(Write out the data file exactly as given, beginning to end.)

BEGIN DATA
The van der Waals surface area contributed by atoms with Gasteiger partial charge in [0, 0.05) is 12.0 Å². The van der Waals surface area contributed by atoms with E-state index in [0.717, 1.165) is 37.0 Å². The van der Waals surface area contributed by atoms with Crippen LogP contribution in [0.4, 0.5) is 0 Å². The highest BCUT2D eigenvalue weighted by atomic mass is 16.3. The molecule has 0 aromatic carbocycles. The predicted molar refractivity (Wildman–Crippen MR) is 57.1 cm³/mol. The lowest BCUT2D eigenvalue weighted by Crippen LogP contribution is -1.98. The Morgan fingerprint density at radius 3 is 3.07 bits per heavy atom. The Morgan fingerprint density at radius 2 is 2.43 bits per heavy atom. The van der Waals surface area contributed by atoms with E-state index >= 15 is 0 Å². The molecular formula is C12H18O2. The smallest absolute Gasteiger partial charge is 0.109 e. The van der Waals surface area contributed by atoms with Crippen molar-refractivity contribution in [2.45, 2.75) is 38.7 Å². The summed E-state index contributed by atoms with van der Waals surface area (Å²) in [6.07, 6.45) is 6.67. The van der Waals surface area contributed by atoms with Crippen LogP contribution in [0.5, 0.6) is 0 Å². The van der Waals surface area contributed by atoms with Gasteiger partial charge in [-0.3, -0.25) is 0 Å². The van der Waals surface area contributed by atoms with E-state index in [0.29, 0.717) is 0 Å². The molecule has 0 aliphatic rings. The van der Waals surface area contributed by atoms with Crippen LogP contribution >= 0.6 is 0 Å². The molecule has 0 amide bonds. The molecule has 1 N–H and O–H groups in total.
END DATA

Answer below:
The van der Waals surface area contributed by atoms with Gasteiger partial charge in [0, 0.05) is 12.0 Å². The van der Waals surface area contributed by atoms with E-state index in [0.717, 1.165) is 37.0 Å². The van der Waals surface area contributed by atoms with Crippen LogP contribution in [0.4, 0.5) is 0 Å². The highest BCUT2D eigenvalue weighted by atomic mass is 16.3. The molecule has 0 aromatic carbocycles. The predicted molar refractivity (Wildman–Crippen MR) is 57.1 cm³/mol. The lowest BCUT2D eigenvalue weighted by Crippen LogP contribution is -1.98. The Morgan fingerprint density at radius 3 is 3.07 bits per heavy atom. The Morgan fingerprint density at radius 2 is 2.43 bits per heavy atom. The van der Waals surface area contributed by atoms with E-state index >= 15 is 0 Å². The molecular formula is C12H18O2. The smallest absolute Gasteiger partial charge is 0.109 e. The van der Waals surface area contributed by atoms with Crippen molar-refractivity contribution in [2.45, 2.75) is 38.7 Å². The summed E-state index contributed by atoms with van der Waals surface area (Å²) in [6.07, 6.45) is 6.67. The van der Waals surface area contributed by atoms with Crippen LogP contribution in [0.5, 0.6) is 0 Å². The van der Waals surface area contributed by atoms with Gasteiger partial charge in [-0.3, -0.25) is 0 Å². The van der Waals surface area contributed by atoms with E-state index in [0.29, 0.717) is 0 Å². The molecule has 0 aliphatic rings. The van der Waals surface area contributed by atoms with Crippen LogP contribution >= 0.6 is 0 Å². The molecule has 0 amide bonds. The molecule has 1 N–H and O–H groups in total.